Happy birthday to the Insecure Writers Support Group – 12 years old today!
This is my Insecure Writers Support Group post, in which we share our successes and failures as writers, our insecurities, in fact. Anyone can join in, just sign up at the IWSG Sign-up page, write a blog post on the first Wednesday of the month, and go back to that sign up page to link with everyone else–or a goodly sample. Our host is Alex J Cavanaugh, and cohosting this month are:
- J Lenni Dorner https://jlennidorner.blogspot.com/
- Sonia Dogra https://soniadogra.com/
- Pat Garcia http://www.patgarciaandeverythingmustchange.com/
- Sarah – The Faux Fountain Pen http://thefauxfountainpen.blogspot.com/
- Meka James https://authormekajames.wordpress.com/
A birthday review of the last 12 years
When I read the question of the month, I realised that in 2011 I was preparing to publish the first Princelings book. Having had more rejections than I needed, knowing that this was a niche product, I jumped at the chance to move into self-publishing, and to focus on this new stuff… ebooks.
The IWSG celebrates 12 years today! When did you discover the IWSG, how do you connect, and how has it helped you?Question of the month IWSG Sept 23
I did discover IWSG fairly early on. I was already blogging, and I become familiar with this group of people who seemed to be everywhere on the internet, and aspired to be there too. The trouble was, I didn’t feel particularly insecure.
That comes later. The more you learn about writing, the more insecure you get! Well, that’s how it is for me, anyway.
Eventually I discovered how to make friends and buddies on the internet, so sometimes it feels all my friends are internet based, and most of them form the bulk of my readers – until recently, anyway. Personally, I never felt this was a problem, and it was a definite bonus during the pandemic.
First IWSG post
I didn’t actually start my regular IWSG posting until January 2018, though. I’m really not sure why. A little bit of wishful thinking? Acknowledging that I was not making it on my own, however many books I had out (probably 9 by then)? Lack of time? That last is an excuse, but once I had substituted the monthly IWSG post for whatever else I was thinking of blogging about, it all came much easier.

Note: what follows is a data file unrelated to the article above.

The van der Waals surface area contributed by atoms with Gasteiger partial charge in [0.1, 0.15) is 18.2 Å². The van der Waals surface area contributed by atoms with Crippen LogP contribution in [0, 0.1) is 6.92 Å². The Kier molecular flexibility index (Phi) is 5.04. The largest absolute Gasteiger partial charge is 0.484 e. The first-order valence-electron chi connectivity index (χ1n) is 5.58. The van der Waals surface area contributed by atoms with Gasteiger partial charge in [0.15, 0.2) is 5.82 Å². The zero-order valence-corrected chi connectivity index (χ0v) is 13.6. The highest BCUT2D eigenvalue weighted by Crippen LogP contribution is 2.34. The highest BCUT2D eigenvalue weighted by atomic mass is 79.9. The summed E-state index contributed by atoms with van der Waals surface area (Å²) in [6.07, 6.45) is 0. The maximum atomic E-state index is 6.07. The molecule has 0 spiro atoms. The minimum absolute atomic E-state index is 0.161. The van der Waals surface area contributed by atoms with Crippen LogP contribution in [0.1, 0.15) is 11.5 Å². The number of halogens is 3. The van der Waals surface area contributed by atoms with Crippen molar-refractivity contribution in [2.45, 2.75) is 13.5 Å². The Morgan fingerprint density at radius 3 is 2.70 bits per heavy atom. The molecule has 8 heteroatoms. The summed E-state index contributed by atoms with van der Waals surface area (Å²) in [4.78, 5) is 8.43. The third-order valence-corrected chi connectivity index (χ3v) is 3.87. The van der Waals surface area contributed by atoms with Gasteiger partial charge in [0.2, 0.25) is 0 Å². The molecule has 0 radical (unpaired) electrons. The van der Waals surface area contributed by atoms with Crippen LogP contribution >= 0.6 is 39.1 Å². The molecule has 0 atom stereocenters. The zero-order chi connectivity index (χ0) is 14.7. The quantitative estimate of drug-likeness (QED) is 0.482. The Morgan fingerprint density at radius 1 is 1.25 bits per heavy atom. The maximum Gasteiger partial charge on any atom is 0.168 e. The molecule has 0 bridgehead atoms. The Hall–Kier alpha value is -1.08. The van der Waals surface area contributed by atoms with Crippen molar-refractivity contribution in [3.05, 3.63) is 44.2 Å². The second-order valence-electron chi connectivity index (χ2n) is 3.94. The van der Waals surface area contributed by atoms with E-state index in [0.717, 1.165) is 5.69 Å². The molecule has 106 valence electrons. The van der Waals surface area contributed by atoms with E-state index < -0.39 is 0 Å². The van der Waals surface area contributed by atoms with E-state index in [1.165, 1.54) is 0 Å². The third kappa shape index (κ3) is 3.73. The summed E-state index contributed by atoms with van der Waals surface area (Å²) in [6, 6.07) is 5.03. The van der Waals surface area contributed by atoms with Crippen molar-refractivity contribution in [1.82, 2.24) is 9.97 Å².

How has it helped me? I feel part of something big. I have contributed to some of the anthology calls, although not successfully. Whenever Alex needs me I co-host. I enjoy that, and I am better at getting around everyone to comment when I have a target I have to reach. Like the April A to Z Challenge, I find it difficult touring a lot of blogs and leaving comments about a subject I may not connect with. And when the blog systems are playing up, there’s a lot of typing my name, email, and URL to do.
As you probably know by now, I am having trouble with my hands and wrists (and neck), which ends up limiting the amount of time I can spend at the computer each day. I can schedule in the IWSG visits, but not the April ones. I schedule in my blog posts for my book reviews (since I’m still reading at a rate of knots, as I’m not writing). But that doesn’t leave a lot of keyboard-time each week for anything else. I have seven hours a week to do all my keyboard stuff. Emails, insurance documents, shopping, friends birthdays, hobbies, blog updates (including the art society blog, which I resurrected for them, and don’t feel able to let slide again)…. Usually I end up doing more hours than I should, and pay the price.
Where does the writing new fiction (long or short) go?
One thing the IWSG posts have always done for me is allowed me to think. Think about what I’m doing with my writing, how my books are doing, how I might do them better. How I might market them better. I have picked up so many helpful tips from the IWSG resources.
And that’s why I’m not saying I’m not writing any more. I might, if something grabs my imagination. But I have 22 titles on my stall at the craft fairs I go to. I have plans to continue doing them next year (bookings have just opened) but I will cut the numbers down as I find them exhausting. To put another book together involves a great deal more pain than it used to, and I’m not sure whether I need that. Do I need more books out? Last week I did an analysis of sales so far this year. I might talk about that next month.
And now, I’m going to leave it to you. What one thing has IWSG done for you? I’ll read the rest of your thoughts on the question when I visit your blog post!
Happy birthday, IWSG!